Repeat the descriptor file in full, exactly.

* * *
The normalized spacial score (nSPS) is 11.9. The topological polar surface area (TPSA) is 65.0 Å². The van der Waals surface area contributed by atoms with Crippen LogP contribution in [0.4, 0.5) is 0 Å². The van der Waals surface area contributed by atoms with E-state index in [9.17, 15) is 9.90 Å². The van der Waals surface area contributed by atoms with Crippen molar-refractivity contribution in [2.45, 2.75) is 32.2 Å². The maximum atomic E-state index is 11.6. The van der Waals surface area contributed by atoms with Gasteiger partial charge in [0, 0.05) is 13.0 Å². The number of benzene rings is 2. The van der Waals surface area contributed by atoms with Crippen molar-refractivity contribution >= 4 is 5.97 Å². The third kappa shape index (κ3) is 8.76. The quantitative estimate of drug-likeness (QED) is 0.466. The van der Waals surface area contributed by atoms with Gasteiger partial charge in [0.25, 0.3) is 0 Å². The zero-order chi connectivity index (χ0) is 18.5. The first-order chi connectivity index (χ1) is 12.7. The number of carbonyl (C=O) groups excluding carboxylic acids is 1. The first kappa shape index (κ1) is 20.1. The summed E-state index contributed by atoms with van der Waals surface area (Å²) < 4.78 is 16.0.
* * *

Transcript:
The normalized spacial score (nSPS) is 11.9. The topological polar surface area (TPSA) is 65.0 Å². The van der Waals surface area contributed by atoms with Crippen LogP contribution in [0.4, 0.5) is 0 Å². The van der Waals surface area contributed by atoms with E-state index in [9.17, 15) is 9.90 Å². The van der Waals surface area contributed by atoms with Crippen molar-refractivity contribution in [2.45, 2.75) is 32.2 Å². The maximum atomic E-state index is 11.6. The van der Waals surface area contributed by atoms with Gasteiger partial charge in [0, 0.05) is 13.0 Å². The number of benzene rings is 2. The van der Waals surface area contributed by atoms with Crippen molar-refractivity contribution >= 4 is 5.97 Å². The third kappa shape index (κ3) is 8.76. The quantitative estimate of drug-likeness (QED) is 0.466. The van der Waals surface area contributed by atoms with Gasteiger partial charge in [0.25, 0.3) is 0 Å². The zero-order chi connectivity index (χ0) is 18.5. The first-order chi connectivity index (χ1) is 12.7. The number of carbonyl (C=O) groups excluding carboxylic acids is 1. The first kappa shape index (κ1) is 20.1. The summed E-state index contributed by atoms with van der Waals surface area (Å²) < 4.78 is 16.0.